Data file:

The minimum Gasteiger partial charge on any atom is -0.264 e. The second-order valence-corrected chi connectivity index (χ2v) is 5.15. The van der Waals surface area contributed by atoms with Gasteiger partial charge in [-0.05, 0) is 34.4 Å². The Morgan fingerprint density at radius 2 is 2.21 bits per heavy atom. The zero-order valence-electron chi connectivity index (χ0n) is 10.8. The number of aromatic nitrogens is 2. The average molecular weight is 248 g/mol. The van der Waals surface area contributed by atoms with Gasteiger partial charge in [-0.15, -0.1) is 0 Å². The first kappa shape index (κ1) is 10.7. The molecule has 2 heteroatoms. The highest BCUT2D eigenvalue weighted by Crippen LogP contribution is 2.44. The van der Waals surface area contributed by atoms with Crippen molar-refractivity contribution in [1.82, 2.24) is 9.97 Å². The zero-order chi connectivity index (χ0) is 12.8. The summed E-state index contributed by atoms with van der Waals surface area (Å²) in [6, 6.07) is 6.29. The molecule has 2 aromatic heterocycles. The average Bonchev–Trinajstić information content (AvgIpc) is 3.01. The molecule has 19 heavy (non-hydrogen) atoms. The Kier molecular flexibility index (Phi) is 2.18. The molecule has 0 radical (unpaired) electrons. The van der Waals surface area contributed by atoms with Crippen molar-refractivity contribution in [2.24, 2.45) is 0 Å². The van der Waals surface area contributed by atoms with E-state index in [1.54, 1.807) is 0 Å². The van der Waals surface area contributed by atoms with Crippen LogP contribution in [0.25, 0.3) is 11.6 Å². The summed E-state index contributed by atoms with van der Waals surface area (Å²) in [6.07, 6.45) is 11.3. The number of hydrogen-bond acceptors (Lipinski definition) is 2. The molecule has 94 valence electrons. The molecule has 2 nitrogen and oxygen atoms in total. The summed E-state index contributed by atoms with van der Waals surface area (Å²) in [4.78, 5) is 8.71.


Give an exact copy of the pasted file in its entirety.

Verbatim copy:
The minimum Gasteiger partial charge on any atom is -0.264 e. The second-order valence-corrected chi connectivity index (χ2v) is 5.15. The van der Waals surface area contributed by atoms with Gasteiger partial charge in [-0.05, 0) is 34.4 Å². The Morgan fingerprint density at radius 2 is 2.21 bits per heavy atom. The zero-order valence-electron chi connectivity index (χ0n) is 10.8. The number of aromatic nitrogens is 2. The average molecular weight is 248 g/mol. The van der Waals surface area contributed by atoms with Gasteiger partial charge in [-0.15, -0.1) is 0 Å². The first kappa shape index (κ1) is 10.7. The molecule has 2 heteroatoms. The highest BCUT2D eigenvalue weighted by Crippen LogP contribution is 2.44. The van der Waals surface area contributed by atoms with Crippen molar-refractivity contribution in [1.82, 2.24) is 9.97 Å². The zero-order chi connectivity index (χ0) is 12.8. The summed E-state index contributed by atoms with van der Waals surface area (Å²) in [6, 6.07) is 6.29. The molecule has 2 aromatic heterocycles. The average Bonchev–Trinajstić information content (AvgIpc) is 3.01. The molecule has 19 heavy (non-hydrogen) atoms. The Kier molecular flexibility index (Phi) is 2.18. The molecule has 0 radical (unpaired) electrons. The van der Waals surface area contributed by atoms with Crippen molar-refractivity contribution in [2.24, 2.45) is 0 Å². The van der Waals surface area contributed by atoms with E-state index in [1.54, 1.807) is 0 Å². The van der Waals surface area contributed by atoms with Crippen LogP contribution in [0.25, 0.3) is 11.6 Å². The summed E-state index contributed by atoms with van der Waals surface area (Å²) in [6.07, 6.45) is 11.3. The number of hydrogen-bond acceptors (Lipinski definition) is 2. The molecule has 94 valence electrons. The molecule has 2 nitrogen and oxygen atoms in total. The summed E-state index contributed by atoms with van der Waals surface area (Å²) in [4.78, 5) is 8.71.